How many times has this been you? You think it’s not a big deal to hop up on a ladder to hang the Christmas lights, get some excess snow off the roof, fix some flashing or clean the gutters. Have you ever sat down and put on paper how much it would cost you if you were injured while performing these tasks? This is not meant to put fear in your mind, but to make you think about your family and what it would cost if you were injured performing one of these tasks,
I’m a customer of Home Services Link and a few months ago I had a quote to have some flashing and down spout’s fixed. I saw the quote and thought, that’s not bad. But then I had to buy some items for my kids for school, and you know how that adds up. I knew I needed to get these items fixed on my home. I borrowed the neighbors ladder, got my wife to hold it and proceeded to climb up the ladder to look at the flashing. Now this is where you are thinking I’m going to tell you a story about me falling off the ladder and getting hurt, WRONG. I got about 10 feet off the ground, looked down at my wife (who started making fun of me) and I climbed back down. She asked me what was wrong, was I scared. I said “yes, kind of, but the reason I got down was I started to think how much money we’d lose if I was laid up in bed for months with injuries from a fall off the ladder.” I told her the quote was a few hundred dollars and based on my income, our only income, it was not a large sum. So I went inside and emailed the contractor that Home Services Link had contact me. A few days later the items were fixed and I was safe.
I’m telling you this story because sometimes we all do stupid things and don’t think about the consequences. I have done PLENTY of really stupid things ( a forklift ride about 25 feet in the air comes to mind), but these past 5 years or so I’ve really tried to focus on the positives and negatives of each scenario. That’s why I climbed down the ladder and hired someone to fix the gutters and flashing. In a week I’m going to write another blog for Home Services Link that does not have the same outcome for the same situation…Stay Tuned.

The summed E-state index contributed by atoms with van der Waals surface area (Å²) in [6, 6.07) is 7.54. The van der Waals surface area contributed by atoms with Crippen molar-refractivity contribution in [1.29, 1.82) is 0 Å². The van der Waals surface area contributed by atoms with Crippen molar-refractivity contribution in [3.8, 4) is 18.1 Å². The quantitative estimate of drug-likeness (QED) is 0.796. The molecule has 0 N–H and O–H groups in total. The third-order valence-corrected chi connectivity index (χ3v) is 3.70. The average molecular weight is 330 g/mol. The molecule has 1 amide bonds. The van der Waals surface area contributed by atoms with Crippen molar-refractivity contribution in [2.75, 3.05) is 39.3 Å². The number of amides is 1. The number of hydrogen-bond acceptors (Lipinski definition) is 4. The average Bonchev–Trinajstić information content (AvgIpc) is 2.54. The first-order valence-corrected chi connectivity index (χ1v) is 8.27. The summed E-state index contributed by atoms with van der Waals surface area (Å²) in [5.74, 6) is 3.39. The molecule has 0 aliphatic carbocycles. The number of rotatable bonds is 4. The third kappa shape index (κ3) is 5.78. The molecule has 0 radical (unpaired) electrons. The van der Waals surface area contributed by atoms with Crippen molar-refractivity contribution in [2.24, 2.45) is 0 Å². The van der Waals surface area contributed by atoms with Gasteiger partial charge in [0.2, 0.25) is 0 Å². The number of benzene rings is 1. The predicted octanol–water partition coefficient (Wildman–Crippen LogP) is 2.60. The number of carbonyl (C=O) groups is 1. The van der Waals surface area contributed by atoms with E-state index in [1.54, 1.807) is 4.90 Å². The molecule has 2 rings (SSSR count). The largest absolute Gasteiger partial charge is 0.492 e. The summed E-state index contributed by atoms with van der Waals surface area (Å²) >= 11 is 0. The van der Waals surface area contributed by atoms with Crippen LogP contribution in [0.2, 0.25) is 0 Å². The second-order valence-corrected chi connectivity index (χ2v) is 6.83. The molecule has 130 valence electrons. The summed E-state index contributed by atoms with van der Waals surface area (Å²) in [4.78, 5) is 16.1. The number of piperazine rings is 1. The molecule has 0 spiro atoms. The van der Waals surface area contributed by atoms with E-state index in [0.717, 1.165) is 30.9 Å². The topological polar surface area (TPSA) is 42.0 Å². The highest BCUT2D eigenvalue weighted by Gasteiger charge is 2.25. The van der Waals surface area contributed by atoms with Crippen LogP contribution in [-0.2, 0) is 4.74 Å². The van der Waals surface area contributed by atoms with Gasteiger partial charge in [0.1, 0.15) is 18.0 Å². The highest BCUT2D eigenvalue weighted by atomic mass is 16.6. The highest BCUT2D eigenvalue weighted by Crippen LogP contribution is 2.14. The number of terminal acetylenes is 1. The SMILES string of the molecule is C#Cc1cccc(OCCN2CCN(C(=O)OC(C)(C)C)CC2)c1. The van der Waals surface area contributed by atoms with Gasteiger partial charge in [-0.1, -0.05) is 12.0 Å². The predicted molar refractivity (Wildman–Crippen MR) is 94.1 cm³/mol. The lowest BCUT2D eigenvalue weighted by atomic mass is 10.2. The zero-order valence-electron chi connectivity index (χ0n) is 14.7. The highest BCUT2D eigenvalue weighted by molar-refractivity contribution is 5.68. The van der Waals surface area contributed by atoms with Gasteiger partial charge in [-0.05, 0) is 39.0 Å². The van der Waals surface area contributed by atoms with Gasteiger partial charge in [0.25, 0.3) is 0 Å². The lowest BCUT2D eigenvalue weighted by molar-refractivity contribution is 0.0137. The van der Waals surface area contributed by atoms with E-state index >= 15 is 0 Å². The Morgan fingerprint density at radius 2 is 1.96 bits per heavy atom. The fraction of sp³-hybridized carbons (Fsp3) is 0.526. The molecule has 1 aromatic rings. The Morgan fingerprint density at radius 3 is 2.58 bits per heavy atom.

Matt from Florence.
(CNN) — Prices on consumer electronics products can be pretty recession-blind. The iPad — a hot tablet computer on the wish lists of 6- to 12-year-olds — starts at $500 and climbs to $830. Microsoft’s no-controller gaming system, Kinect, another hot item, runs $300 to $400 when you include the Xbox 360.
And 3-D television starts at about $1,200. Yikes.
That said, there are deals to be had; you just need a few tricks up your sleeve. CNN turned to consumer electronics and holiday shopping experts to come up with this list of five tips to guide your holiday tech shopping in 2010.
1. Pretend you’re at a swap meet.
Ignore that little voice in your head that says things like, “I can’t haggle prices with employees here; they’re wearing matching vests and name tags!”
Ramon Llamas, a senior analyst at IDC, said consumers at big-box stores like Wal-Mart, Target and Best Buy should argue prices with employees.
Bring your smartphone so you can do research on the fly, he said, and then show a store employee a lower price you found online.
“Information is going to be your sword. That’s going to be the power that you’re going to wield,” he said. “Negotiate away.”
If this info-sword trick doesn’t actually help you get the price down,Consumer Reports’ Mike Gikas says, shoppers should ask for package deals. If you do buy a 3-D TV, for instance, ask for extra 3-D glasses (about $100 each) to be thrown in.
2. If you buy a TV, buy big (and not 3-D). Click Here For The Rest Of The Story